“To be able to call the plant by name makes them a hundredfold more sweet and intimate. Naming things is one of the oldest and simplest of human pastimes.” Henry Van Dyke, Little Rivers
Plant Sale a Rousing Success!
Thanks to all the volunteers who helped make this year’s CNPS Plant Sale one of the most profitable ones yet. And a big thanks also to those many folks who came and purchased plants and helped the Orange County Chapter of CNPS at the same time. (Couldn’t do it without them!)
This year was the first time we tried a members-only Preview Sale. The first hour of the Sale was set aside as a thank you of sorts to our membership for their annual support. We feel it served an excellent purpose and plan to have the same schedule next year.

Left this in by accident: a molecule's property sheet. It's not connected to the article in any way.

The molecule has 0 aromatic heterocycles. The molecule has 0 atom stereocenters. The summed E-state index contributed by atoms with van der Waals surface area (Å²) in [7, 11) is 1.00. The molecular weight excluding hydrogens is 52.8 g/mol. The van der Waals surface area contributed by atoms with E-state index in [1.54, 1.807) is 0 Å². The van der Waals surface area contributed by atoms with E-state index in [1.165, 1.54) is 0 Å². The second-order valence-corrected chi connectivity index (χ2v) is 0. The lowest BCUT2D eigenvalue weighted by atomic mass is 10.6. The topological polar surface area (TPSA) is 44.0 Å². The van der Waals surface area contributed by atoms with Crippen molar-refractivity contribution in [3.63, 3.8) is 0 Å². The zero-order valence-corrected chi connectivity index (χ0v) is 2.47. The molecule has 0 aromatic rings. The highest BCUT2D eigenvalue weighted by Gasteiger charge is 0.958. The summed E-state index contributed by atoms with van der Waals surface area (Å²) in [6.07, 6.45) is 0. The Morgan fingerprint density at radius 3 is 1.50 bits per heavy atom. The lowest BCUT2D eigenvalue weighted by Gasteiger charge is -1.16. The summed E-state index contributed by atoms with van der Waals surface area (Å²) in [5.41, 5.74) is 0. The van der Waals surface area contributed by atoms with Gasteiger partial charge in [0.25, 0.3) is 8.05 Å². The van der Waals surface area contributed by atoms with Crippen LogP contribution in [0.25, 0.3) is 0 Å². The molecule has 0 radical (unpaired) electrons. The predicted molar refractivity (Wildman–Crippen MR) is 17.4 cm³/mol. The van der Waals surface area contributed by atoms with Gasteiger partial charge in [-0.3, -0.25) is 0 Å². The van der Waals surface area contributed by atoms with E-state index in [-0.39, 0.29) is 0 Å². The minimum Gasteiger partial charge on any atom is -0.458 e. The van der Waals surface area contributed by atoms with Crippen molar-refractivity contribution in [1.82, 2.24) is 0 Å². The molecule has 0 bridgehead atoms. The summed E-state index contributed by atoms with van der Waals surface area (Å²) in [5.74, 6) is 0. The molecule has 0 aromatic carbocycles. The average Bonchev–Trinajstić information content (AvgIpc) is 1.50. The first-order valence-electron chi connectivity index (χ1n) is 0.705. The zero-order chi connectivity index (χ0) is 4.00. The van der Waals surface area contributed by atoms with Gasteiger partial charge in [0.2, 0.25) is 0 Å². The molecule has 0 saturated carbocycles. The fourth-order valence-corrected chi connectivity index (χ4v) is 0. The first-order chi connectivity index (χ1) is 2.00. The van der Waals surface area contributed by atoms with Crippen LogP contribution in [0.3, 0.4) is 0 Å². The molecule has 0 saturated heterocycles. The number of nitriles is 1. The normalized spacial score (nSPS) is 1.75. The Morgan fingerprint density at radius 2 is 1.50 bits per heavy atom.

Also, we had a small temporary habitat garden created to show some of the plants that bring birds, butterflies, and other critters to the garden. It was rather striking and certainly a restful spot thanks to the shady umbrella and the soothing sound of water. Armstrong Nursery generously loaned us a lovely demonstration fountain for use as our water feature. We hope you enjoyed it while visiting. Thanks to Todd Heinsma for arranging for the fountain, as well as helping to set up—and remove—the habitat garden.
Thanks also to Tree of Life Nursery for providing our plants for the sale again this year. We had an excellent variety of healthy plants to sell and they were principally grown for us by Tree of Life. If you have never visited (or if it has been a while), it is certainly worth the enjoyable and rewarding trip up Ortega Highway! Tree of life Nursery is open to the public on Fridays from 8:00 a.m. to 4:00 p.m. the year around and on Saturdays from 9:00 a.m. to 4:00 p.m. in October, November, February, March, and April. Call them at. (949)728.0685.
Back to the volunteers! Once again we had many people helping out on Friday, our set-up day, as well as on Saturday.